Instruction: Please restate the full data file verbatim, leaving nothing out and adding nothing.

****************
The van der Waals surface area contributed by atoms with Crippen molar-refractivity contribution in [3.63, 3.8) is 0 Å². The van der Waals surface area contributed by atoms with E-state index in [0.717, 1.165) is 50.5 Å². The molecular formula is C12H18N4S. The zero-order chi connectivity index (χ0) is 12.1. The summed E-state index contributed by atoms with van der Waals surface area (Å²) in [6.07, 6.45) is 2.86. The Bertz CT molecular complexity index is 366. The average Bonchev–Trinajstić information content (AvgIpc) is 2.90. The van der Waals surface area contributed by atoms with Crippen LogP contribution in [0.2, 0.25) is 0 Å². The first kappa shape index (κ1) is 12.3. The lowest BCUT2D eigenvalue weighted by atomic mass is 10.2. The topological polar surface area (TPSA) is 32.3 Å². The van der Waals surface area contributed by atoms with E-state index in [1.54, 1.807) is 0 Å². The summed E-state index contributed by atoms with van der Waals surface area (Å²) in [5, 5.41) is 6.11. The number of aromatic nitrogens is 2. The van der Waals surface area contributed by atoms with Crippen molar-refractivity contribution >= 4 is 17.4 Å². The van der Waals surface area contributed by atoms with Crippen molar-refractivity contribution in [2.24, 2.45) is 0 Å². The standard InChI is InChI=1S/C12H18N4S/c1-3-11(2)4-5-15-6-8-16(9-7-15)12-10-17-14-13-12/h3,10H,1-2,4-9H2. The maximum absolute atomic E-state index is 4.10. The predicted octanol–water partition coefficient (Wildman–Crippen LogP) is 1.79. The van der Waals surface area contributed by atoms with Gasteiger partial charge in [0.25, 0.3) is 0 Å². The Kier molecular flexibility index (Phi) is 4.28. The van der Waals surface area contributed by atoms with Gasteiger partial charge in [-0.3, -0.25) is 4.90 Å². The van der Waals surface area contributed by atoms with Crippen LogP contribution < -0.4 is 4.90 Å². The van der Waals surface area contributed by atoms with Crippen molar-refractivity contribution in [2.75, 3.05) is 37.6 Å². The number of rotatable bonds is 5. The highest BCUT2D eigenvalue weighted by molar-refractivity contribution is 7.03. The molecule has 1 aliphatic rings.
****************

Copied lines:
The van der Waals surface area contributed by atoms with Crippen molar-refractivity contribution in [3.63, 3.8) is 0 Å². The van der Waals surface area contributed by atoms with E-state index in [0.717, 1.165) is 50.5 Å². The molecular formula is C12H18N4S. The zero-order chi connectivity index (χ0) is 12.1. The summed E-state index contributed by atoms with van der Waals surface area (Å²) in [6.07, 6.45) is 2.86. The Bertz CT molecular complexity index is 366. The average Bonchev–Trinajstić information content (AvgIpc) is 2.90. The van der Waals surface area contributed by atoms with Crippen LogP contribution in [0.2, 0.25) is 0 Å². The first kappa shape index (κ1) is 12.3. The lowest BCUT2D eigenvalue weighted by atomic mass is 10.2. The topological polar surface area (TPSA) is 32.3 Å². The van der Waals surface area contributed by atoms with E-state index in [1.54, 1.807) is 0 Å². The summed E-state index contributed by atoms with van der Waals surface area (Å²) in [5, 5.41) is 6.11. The number of aromatic nitrogens is 2. The van der Waals surface area contributed by atoms with Crippen molar-refractivity contribution >= 4 is 17.4 Å². The van der Waals surface area contributed by atoms with Crippen molar-refractivity contribution in [2.24, 2.45) is 0 Å². The standard InChI is InChI=1S/C12H18N4S/c1-3-11(2)4-5-15-6-8-16(9-7-15)12-10-17-14-13-12/h3,10H,1-2,4-9H2. The maximum absolute atomic E-state index is 4.10. The predicted octanol–water partition coefficient (Wildman–Crippen LogP) is 1.79. The van der Waals surface area contributed by atoms with Gasteiger partial charge in [0.25, 0.3) is 0 Å². The Kier molecular flexibility index (Phi) is 4.28. The van der Waals surface area contributed by atoms with Gasteiger partial charge in [-0.3, -0.25) is 4.90 Å². The van der Waals surface area contributed by atoms with Crippen LogP contribution < -0.4 is 4.90 Å². The van der Waals surface area contributed by atoms with Crippen molar-refractivity contribution in [2.75, 3.05) is 37.6 Å². The number of rotatable bonds is 5. The highest BCUT2D eigenvalue weighted by molar-refractivity contribution is 7.03. The molecule has 1 aliphatic rings.